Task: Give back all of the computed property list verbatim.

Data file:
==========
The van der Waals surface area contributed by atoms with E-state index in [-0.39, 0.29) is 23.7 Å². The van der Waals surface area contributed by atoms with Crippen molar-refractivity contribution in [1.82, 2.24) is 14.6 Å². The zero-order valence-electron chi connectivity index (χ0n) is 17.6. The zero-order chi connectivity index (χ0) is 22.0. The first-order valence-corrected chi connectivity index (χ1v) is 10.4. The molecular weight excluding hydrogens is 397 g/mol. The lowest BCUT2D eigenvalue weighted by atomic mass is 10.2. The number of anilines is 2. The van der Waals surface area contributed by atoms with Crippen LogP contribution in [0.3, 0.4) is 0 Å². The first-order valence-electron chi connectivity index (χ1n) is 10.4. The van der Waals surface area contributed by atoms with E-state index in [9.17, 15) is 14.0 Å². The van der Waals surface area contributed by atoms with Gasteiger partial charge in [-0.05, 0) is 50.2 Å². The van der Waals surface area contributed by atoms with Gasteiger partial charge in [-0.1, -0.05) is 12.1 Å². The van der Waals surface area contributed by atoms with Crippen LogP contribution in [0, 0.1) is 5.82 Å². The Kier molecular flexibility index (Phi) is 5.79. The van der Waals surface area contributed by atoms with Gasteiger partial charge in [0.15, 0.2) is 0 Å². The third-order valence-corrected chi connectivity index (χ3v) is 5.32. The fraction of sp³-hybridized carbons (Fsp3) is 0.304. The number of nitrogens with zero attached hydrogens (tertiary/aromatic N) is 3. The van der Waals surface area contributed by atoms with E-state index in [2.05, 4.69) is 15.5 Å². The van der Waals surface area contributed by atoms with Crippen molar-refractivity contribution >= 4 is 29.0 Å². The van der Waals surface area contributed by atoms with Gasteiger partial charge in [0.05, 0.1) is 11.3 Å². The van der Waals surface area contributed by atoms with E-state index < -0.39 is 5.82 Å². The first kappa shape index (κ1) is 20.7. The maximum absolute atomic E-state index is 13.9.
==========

The van der Waals surface area contributed by atoms with E-state index in [-0.39, 0.29) is 23.7 Å². The van der Waals surface area contributed by atoms with Crippen molar-refractivity contribution in [1.82, 2.24) is 14.6 Å². The zero-order valence-electron chi connectivity index (χ0n) is 17.6. The zero-order chi connectivity index (χ0) is 22.0. The first-order valence-corrected chi connectivity index (χ1v) is 10.4. The molecular weight excluding hydrogens is 397 g/mol. The lowest BCUT2D eigenvalue weighted by atomic mass is 10.2. The number of anilines is 2. The van der Waals surface area contributed by atoms with Crippen LogP contribution in [0.3, 0.4) is 0 Å². The first-order valence-electron chi connectivity index (χ1n) is 10.4. The van der Waals surface area contributed by atoms with E-state index in [9.17, 15) is 14.0 Å². The van der Waals surface area contributed by atoms with Gasteiger partial charge in [-0.05, 0) is 50.2 Å². The van der Waals surface area contributed by atoms with Gasteiger partial charge in [-0.1, -0.05) is 12.1 Å². The van der Waals surface area contributed by atoms with Crippen LogP contribution in [0, 0.1) is 5.82 Å². The Kier molecular flexibility index (Phi) is 5.79. The van der Waals surface area contributed by atoms with Gasteiger partial charge in [0.15, 0.2) is 0 Å². The third-order valence-corrected chi connectivity index (χ3v) is 5.32. The fraction of sp³-hybridized carbons (Fsp3) is 0.304. The number of nitrogens with zero attached hydrogens (tertiary/aromatic N) is 3. The van der Waals surface area contributed by atoms with E-state index in [2.05, 4.69) is 15.5 Å². The van der Waals surface area contributed by atoms with Crippen molar-refractivity contribution >= 4 is 29.0 Å². The van der Waals surface area contributed by atoms with Gasteiger partial charge in [0.05, 0.1) is 11.3 Å². The van der Waals surface area contributed by atoms with E-state index < -0.39 is 5.82 Å². The first kappa shape index (κ1) is 20.7. The maximum absolute atomic E-state index is 13.9.